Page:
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Re: Are Perl patterns universal?

by blokhead (Monsignor)
on Nov 09, 2004 at 06:41 UTC ( #406290=note: print w/ replies, xml ) Need Help??


in reply to Are Perl patterns universal?

The question is trivial if you allow (?{code}) and (??{code}) constructs, as you can encapsulate arbitrary Perl in the regex.

Do you mean, given an arbitrary Turing machine, can you build a regex $foo such that $x =~ /$foo/ if and only if $x is accepted by the Turing machine? Using just lookaheads/lookbehinds and captures/backreferences, I'd definitely say no. You don't even get all CFLs this way (consider {a^n b^n : n > 0}) but yet you get some CSLs (consider {a^n b a^n b a^n : n > 0}). See also Perl regular expressions vs. RL, CFL, CSL.

A Turing machine must have unbounded memory. A Perl regex using only captures & backreferences has a bounded (linear in the size of input) amount of "memory" about the its input -- the number of captures is fixed when the regular expression is compiled, and each capture contains at most the entire string. Not only that, but the type of access to this memory is very stricly limited: you can only match substrings. In addition, you don't have write access to this memory in any sort of arbitrary fashion (apart from trying a different substring of the input -- which is hardly arbitrary, and could be viewed as just a form of nondeterminism). This is an essential feature for the power of a Turing machine.

Even allowing (??{$re}) just gets you all CFLs (and various closures -- intersection and complement, etc), but doesn't allow for universal behavior because the unbounded memory just isn't there.

To do most "interesting" things with regexes, you'll need a layer of Perl around (or inside) the regex, to do either iterated substitutions, multiple matches, or build a different regex for each input. The last approach is a fun one used by various regex-reductions: Hamiltonian Cycle, 3SAT, N-Queens.

blokhead


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Re^2: Are Perl patterns universal?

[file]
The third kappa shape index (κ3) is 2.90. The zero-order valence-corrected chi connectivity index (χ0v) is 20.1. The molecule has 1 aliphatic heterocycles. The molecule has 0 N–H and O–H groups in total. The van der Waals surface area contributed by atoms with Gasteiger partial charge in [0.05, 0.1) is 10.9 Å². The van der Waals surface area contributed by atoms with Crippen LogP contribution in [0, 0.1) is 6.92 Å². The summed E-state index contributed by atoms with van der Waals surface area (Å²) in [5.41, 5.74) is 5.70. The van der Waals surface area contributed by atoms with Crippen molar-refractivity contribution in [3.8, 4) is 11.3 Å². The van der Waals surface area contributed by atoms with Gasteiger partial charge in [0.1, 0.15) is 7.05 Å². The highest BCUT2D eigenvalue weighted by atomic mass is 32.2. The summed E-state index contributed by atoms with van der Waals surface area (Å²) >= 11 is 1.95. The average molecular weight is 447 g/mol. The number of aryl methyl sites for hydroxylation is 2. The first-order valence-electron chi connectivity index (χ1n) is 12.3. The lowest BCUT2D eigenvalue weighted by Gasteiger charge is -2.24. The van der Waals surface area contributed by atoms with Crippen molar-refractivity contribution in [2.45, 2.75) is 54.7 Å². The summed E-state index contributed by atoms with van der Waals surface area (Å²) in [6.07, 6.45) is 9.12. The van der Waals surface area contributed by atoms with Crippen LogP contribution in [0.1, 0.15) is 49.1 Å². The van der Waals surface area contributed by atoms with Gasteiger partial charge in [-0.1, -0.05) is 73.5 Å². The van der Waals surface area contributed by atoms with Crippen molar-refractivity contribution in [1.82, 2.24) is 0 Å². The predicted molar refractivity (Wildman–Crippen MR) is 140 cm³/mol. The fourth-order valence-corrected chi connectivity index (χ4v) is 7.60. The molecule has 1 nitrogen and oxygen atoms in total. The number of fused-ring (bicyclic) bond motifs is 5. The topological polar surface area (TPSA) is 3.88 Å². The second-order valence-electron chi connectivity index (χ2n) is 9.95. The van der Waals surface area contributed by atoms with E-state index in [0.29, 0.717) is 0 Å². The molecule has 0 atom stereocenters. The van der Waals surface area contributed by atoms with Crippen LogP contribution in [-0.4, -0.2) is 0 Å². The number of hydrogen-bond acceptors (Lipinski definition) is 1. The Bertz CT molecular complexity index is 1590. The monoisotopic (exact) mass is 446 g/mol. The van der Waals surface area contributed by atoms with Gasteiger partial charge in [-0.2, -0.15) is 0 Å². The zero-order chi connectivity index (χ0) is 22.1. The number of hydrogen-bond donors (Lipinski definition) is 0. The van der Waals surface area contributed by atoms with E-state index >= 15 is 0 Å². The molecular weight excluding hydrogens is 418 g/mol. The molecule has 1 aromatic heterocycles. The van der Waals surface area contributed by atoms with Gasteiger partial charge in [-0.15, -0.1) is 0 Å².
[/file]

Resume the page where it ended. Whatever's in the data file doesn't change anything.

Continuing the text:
by sleepingsquirrel (Hermit) on Nov 09, 2004 at 17:30 UTC
    A Turing machine must have unbounded memory.
    Yeah. But I'm encouraged because of the possibility of infinite recursion (from above).
    In addition, you don't have write access to this memory in any sort of arbitrary fashion
    It is not obvious to me how to do arbitrary memory access in any of the following, but they're all universal.


    -- All code is 100% tested and functional unless otherwise noted.
      infinite recursion
      Recursion with (??{$re}) is only sufficient for context-free matching. Even primitive recursion requires some sort of argument passing. Pretty much the only thing you can "pass" is the current pos of the string, which is way too restricted: You have only a fixed number of values for pos, and a fixed number of regexes you could be "recursing" to, so you can answer the halting problem for these creatures (see footnote below).
      cellular automata
      Here the grid of automata must be unbounded. Otherwise, you only have a finite number of possible grid configurations (number of automata states ^ size of grid).
      Diophantine equations
      The number of variables in the equation is fixed, but their values can be arbitrarily large integers. If their values are bounded, then you only have a finite number of combinations to try (possible values ^ number of variables), and you can always halt while determining if a Diophantine equation has a solution.
      cyclical tag systems
      This is just like an automaton with a queue -- take from the front and add to the back. But you must allow for rules which increase the size of data in the queue, which can happen indefinitely. If you are not allowed to increase the size of the queue data (or if you have an upper limit on the queue size), you only have a finite number of queue contents and thus configurations of the automaton (number of states * (queue alphabet size ^ max queue size))
      SK combinators
      I don't pretend to have any special insight on SK combinators. But what you have is a very restricted projection operator K, and a very restricted recursion operator S which still encompasses primitive recursion and μ recursion. The μ recursion is the key part of the universality of general recursive functions, as the value being minimized may grow arbitrarily large.


      Footnote: when a system has a finite number (say, N) of possible configurations on a given input, you can answer the halting problem for it as follows (where "halting" means entering some special subset of configurations): Simulate it for N steps. If it hasn't reached a halting configuration by then, it must repeat a configuration. Since the next configuration depends only on the previous configuration, it must be in an infinite loop and thus will never reach a halting configuration. Turing machines have an infinite tape and thus an infinite number of possible configurations.

      Clearly if you can answer halting queries on a system, it is not universal (Halting Problem).

      blokhead

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